I want to know OOP. I basically do, but I want to get the syntax all the way down and also ALSO be able to use them, which I’ve only done to the extent that I’ve copied fabulous OOP luminaries’ code. So far, I don’t have much to say, but it is just! so! important! that I make a note of what I learn when I learn it.

var functionName = function (parameter) {
    this.thing = newThing
var objectName = new Object();
objectName.methodName = "methodQuality";
objectName.functionName = functionName;  // this is what I'm having trouble understanding.

Hm. That’s.. that’s not really clear. the this piece of the object creation reminds me a bit of the confusing nature of self in Python. Is that a reasonable analogy?

Going to copy this piece from the codecademy lesson: “Then when we say objectName.functionName = functionName; (line 9), it means whenever we type objectName.functionName( ), this.thing in the functionName method will refer to objectName.methodName.” Maybe I just need to whisper that to myself mystically while sailing along on my bike. Yes, that must be the answer!*

*I’ll get there : )


6 thoughts on “Hobgobjects

  1. Is this from a specific language? It looks like it might be C code, but I’m not sure.

    In my experiences so far, “this” is used specifically for having a class refer to itself. For example, I might have a function being called in my code somewhere that takes “this” as the variable being passed in, like so:


    I’m guessing self in Python is similar?

    I really enjoy reading and commenting on these; they make me think more about what I actually do while programming 🙂

    • Oh jeez, I didn’t say! It’s all JS. I need to tag these handful of posts. I’m so glad you enjoy them!! I keep finding out that people, even those that don’t comment, are reading, and wow, what a great way to stay motivated to keep writing on this, which is THEN an amazing reference for me to come back to when I need, which I’ve already done a handful of life-saving times.

      • Something I was reminded of earlier today in regards to differences between C and C++ that I think you would find interesting:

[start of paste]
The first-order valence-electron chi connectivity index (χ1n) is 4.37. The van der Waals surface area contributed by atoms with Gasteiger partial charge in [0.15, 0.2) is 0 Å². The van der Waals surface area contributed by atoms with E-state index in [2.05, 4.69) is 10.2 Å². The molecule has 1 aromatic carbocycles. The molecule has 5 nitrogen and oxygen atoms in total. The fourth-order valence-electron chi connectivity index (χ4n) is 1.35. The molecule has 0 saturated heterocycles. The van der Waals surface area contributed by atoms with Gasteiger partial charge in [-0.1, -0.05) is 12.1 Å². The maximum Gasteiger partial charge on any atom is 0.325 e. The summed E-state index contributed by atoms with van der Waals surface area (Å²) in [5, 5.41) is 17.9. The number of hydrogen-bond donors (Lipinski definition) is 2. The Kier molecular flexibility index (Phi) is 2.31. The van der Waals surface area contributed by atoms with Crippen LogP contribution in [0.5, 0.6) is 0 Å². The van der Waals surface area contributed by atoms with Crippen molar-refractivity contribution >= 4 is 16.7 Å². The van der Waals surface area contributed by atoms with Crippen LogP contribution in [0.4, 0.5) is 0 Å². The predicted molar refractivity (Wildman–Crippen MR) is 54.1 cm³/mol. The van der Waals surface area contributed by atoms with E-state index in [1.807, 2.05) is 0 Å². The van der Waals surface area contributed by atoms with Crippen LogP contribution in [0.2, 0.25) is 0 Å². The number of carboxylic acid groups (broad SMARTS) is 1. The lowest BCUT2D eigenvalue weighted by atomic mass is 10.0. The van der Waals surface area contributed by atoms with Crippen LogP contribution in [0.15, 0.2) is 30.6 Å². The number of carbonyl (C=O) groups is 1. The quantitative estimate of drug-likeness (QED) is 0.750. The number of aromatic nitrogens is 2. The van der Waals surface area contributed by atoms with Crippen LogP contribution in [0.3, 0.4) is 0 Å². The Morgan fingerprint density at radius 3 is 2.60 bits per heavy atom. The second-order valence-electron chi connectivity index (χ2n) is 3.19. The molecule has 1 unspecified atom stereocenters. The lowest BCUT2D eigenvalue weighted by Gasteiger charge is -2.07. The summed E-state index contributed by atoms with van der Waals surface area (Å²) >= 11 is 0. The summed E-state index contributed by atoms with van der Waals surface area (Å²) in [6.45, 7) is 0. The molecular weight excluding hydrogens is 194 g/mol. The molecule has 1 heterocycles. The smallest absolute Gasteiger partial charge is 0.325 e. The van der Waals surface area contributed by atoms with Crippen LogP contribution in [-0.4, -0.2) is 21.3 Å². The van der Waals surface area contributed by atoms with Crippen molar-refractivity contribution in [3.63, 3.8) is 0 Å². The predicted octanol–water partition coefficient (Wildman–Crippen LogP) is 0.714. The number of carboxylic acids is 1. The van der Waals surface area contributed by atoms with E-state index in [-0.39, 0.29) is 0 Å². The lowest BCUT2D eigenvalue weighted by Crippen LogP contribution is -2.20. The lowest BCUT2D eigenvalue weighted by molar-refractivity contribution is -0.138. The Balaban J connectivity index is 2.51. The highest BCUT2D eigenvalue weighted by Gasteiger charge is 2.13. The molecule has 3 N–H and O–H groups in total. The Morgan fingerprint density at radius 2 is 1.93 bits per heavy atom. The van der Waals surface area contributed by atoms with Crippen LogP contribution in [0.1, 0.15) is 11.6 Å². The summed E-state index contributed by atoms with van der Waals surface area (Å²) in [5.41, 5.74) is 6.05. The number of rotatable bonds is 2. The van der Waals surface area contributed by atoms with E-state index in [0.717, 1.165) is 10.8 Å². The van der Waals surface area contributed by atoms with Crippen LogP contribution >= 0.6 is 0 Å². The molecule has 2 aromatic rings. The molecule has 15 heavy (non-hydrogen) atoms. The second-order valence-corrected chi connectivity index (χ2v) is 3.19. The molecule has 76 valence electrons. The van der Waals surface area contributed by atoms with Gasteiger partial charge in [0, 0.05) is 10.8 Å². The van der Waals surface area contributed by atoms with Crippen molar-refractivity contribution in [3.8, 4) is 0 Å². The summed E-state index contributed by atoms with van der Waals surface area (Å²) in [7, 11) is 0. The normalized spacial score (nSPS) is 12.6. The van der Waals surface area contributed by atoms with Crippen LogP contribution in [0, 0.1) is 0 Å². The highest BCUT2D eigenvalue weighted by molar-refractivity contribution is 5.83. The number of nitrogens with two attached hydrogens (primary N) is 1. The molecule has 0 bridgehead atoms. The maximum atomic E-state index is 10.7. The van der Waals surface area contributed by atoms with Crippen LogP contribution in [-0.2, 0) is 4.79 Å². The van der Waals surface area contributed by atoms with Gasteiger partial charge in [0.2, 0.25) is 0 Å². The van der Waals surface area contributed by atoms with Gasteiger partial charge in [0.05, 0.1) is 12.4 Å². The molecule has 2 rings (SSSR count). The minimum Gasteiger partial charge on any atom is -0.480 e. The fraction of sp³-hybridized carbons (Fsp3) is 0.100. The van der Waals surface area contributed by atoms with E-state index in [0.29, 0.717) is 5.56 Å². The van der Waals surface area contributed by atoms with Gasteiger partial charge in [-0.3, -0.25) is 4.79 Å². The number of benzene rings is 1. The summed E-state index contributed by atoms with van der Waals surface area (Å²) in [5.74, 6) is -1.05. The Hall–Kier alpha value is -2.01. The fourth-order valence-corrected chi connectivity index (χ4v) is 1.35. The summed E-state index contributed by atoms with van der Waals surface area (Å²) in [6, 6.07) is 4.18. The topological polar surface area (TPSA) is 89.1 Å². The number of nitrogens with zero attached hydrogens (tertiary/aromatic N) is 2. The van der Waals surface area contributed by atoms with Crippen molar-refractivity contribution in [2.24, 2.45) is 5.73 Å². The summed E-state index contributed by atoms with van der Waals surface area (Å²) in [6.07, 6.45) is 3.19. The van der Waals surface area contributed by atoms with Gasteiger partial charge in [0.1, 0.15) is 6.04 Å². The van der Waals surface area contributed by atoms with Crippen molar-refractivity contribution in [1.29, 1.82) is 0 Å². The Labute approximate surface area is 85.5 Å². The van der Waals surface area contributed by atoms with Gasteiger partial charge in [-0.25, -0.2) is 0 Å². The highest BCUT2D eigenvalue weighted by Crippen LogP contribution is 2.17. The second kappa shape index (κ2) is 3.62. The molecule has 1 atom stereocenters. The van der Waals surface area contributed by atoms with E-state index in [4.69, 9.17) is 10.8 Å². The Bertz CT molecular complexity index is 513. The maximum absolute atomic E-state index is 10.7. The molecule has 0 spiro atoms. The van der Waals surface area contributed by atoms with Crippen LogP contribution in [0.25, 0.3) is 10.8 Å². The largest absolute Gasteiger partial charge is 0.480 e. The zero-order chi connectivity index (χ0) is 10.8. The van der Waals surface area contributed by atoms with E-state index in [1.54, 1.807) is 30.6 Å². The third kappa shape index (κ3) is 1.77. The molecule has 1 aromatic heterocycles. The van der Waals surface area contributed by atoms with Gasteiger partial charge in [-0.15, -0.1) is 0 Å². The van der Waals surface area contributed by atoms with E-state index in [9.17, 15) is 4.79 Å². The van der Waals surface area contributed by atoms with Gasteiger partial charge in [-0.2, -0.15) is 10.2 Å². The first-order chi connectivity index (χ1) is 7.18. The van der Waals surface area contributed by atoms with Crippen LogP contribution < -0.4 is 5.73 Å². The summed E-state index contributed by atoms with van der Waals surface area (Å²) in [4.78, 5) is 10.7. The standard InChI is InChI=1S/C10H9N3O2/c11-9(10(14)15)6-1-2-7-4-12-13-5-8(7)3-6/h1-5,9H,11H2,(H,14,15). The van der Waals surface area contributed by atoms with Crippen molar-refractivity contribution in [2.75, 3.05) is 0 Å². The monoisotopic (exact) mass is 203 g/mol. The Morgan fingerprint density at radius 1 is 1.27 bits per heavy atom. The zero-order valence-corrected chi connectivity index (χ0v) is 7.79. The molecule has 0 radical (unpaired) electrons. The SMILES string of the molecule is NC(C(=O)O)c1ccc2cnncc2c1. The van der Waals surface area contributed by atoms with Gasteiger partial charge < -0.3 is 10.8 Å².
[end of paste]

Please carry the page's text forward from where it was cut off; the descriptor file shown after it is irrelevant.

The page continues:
In C, it’s not object oriented, so if you want the equivalent of a this pointer you have to build gnarly structs all over the place.

        In C++, since it is object oriented programming, there’s an implicit this pointer for all the variables in the class. Saves so much time!

        We jump between the two frequently as our driver is written in C, and our applications are written in C++, so I’ve gotten to learn just how different the two are, and which I prefer, which is C++ by far.

      • Oh man, a NON object oriented version of C? I guess that was the great improvement in C++! A little mindblowing, that, considering that C++ was(/is) such a significant ancestor to the vast majority of OOP. Very cool – you’ll have to show me some time.

  2. I assume this is javascript, which, as you know, I’m no expert at (disclaimer).

    Yes your analogy of `self in python and `this in JS is totally reasonable. Here is the difference: `this` is actually a keyword in JS, whereas `self` is mere convention in python; you could call that first variable passed into all functions that come under a class anything you wanted. In JS, You do not need to declare `this`, it will just be there to represent the object which you are coding inside of. That being said, you can use them is basically the same way, and just remember that python passes references to objects in the first parameter of class methods, and JS uses the keyword this. I hope this made a least a little sense.

    I don’t know if it’s the code academy explanation, or me not being used to JS, but that explanation is indeed confusing. That looks like a bit of a mess. This has tempted me to look up a bit of JS. I think the quote would be more accurate if it read “…objectName.functionName(“kermit” ), this.thing in the functionName method will refer to objectName.thing, which will have the value “kermit”.”

    Also, for this to work, you would need to fix the function definition to assign `parameter` to `this.thing` (`newThing` is undefined).

    • Cool, thank you. I’ve read your comment a few times now and it does make more sense each time. And yes, I highly recommend checking JS out, as I am enjoying it so so so very much.

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